About Dry Eye Syndrome and Blepharitis
Dry eye syndrome involves a dysfunctional tear film in which there is either an insufficient number of tears being produced to adequately lubricate the eye surface or the eye surface is experiencing increased evaporation of tears.
Three components of a normal tear film:
- Lipid component—maintains tears on the surface of the eye and reduces tear evaporation
- Aqueous component—responsible for tear spreading
- Mucous component—holds the tear film to the eye and coats the cornea to allow even distribution of tears
Each component is important in maintaining a healthy, lubricated ocular surface. A problem with any of these components may result in tear instability, inflammation, and dry eyes. 86% of patients with dry eye syndrome experience blepharitis, or inflammation of the eyelids. While dry eye syndrome affects approximately 16.4 million adults in the United States, blepharitis affects approximately 82 million people in the United States. These conditions may cause complications if not treated appropriately.
Complications related to dry eye syndrome and blepharitis may include:
- Damage to the surface of your eyes—if left untreated, dry eyes may lead to eye inflammation, corneal ulcers, abrasions of the corneal surface, and vision loss
- Decreased quality of life—discomfort may make it difficult to perform everyday activities
An ophthalmologist can diagnose dry eye syndrome and blepharitis as well as recommend lifestyle changes and medical treatment to control each condition.
Types of Dry Eye Syndrome
There are two main types of dry eye syndrome, which may present in isolation or occur simultaneously. Blepharitis can be divided anatomically into anterior and posterior blepharitis.
Types of dry eye syndrome include:
- Aqueous deficiency occurs when the lacrimal glands do not produce enough of the watery (or aqueous) component of tears.
- Meibomian gland dysfunction (MGD), also known as evaporative dry eye, occurs when there is a deficiency in the oily layer of the tear film, whereby there is increased evaporation of tears. MGD affects 65% of dry eye patients.
Types of blepharitis include:
- Anterior blepharitis: Inflammation of the outside edge of the eyelid where the eyelashes attach, commonly caused by excess bacteria or dandruff of the scalp and eyebrows that results in infection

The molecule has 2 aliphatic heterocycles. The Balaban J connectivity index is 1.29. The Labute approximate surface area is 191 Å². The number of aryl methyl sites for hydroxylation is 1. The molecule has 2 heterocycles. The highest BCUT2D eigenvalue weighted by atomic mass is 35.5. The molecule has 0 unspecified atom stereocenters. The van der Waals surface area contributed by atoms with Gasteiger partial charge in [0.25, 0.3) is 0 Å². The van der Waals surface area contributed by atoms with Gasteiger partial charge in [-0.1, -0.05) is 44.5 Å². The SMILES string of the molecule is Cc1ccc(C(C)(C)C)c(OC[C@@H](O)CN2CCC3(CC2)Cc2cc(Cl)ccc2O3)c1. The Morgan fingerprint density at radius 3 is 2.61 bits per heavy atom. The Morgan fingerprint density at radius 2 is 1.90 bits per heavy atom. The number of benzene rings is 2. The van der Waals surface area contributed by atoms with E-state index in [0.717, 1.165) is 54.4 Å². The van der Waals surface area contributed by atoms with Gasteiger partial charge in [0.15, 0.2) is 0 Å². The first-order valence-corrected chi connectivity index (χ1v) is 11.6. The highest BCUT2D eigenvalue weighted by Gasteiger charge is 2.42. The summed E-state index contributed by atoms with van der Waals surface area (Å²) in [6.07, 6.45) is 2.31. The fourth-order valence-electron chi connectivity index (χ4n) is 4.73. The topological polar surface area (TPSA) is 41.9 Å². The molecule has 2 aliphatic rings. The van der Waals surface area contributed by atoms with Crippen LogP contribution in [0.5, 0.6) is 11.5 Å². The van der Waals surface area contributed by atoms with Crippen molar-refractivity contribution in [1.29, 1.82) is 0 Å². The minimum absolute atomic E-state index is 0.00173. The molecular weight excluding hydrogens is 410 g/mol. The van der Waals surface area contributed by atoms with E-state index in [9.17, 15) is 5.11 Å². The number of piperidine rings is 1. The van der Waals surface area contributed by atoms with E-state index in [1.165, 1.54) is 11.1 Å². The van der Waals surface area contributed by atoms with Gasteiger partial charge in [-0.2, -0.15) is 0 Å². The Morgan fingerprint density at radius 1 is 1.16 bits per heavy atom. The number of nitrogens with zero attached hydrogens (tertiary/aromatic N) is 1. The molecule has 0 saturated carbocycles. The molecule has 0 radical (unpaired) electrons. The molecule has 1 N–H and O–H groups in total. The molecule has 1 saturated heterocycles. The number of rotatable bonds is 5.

- Posterior blepharitis: Inflammation of the inner edge of the eyelid that touches the eye surface, occurs when the oil glands near the base of the eyelids become clogged or irregularly produce oil, creating a favorable environment for bacteria growth
Symptoms of Dry Eye Syndrome and Blepharitis
The symptoms of dry eye syndrome and blepharitis can cause discomfort and affect your vision.
Symptoms of dry eye syndrome and blepharitis may include:
- A stinging, burning, scratching, or itching sensation
- An aching sensation
- Blurred vision or eye fatigue
- Crusty material clinging to eyelids, eyelashes, or corners of the eye
- Difficulty wearing contact lenses
- Dryness sensation
- Eye redness
- Feeling of having something in your eye
- Sensitivity to light
Risk factors for Dry Eye Syndrome and Blepharitis
Certain people are at greater risk for dry eye syndrome and blepharitis. Women are more likely to be diagnosed with dry eye syndrome and blepharitis than men.
Risk factors for dry eye syndrome include:
- Age: While dry eye syndrome can affect people of all ages, it typically affects those over the age of 50
- Comorbid conditions: Thyroid diseases, autoimmune diseases, diabetes, and menopause are associated with dry eye syndrome
- Health history: Dry eye syndrome is more common in individuals with a history of refractive surgery or those who use medications such as antidepressants, antihistamines, or hormone-altering medications
- Personal history: Smoking, a diet low in vitamin A, excessive computer use, and wearing contact lenses are linked to dry eye syndrome
- Sex: Women are more likely to be diagnosed with dry eye syndrome
Risk factors for blepharitis include:
- Comorbid conditions: Acne rosacea, seborrheic dermatitis, and diabetes are linked to blepharitis, as are contact allergies
- Personal history: Exposure to chemical irritants, cosmetic makeup, and poor hygiene can lead to blepharitis
- Sex: Blepharitis is more commonly diagnosed in female patients
Treating Dry Eye Syndrome and Blepharitis at UT Health Austin
Dry eye syndrome and blepharitis may cause significant discomfort and irritation. An ophthalmologist can recommend various lifestyle and diet changes as well as prescription eye drops to improve the lubrication of the ocular surface and control symptoms.
Care Team Approach
At UT Health Austin, we take a multidisciplinary approach to your care. This means you will benefit from the expertise of multiple specialists across a variety of disciplines. Your care team will include fellowship-trained ophthalmologists, ophthalmic technicians, physician assistants, nurse practitioners, social workers, and more who work together to help you get back to the things in your life that matter most to you. We also collaborate with our colleagues at the Dell Medical School and The University of Texas at Austin to utilize the latest research, diagnostic, and treatment techniques, allowing us to identify new therapies to improve treatment outcomes. We are committed to communicating and coordinating your care with your other healthcare providers to ensure that we are providing you with comprehensive, whole-person care.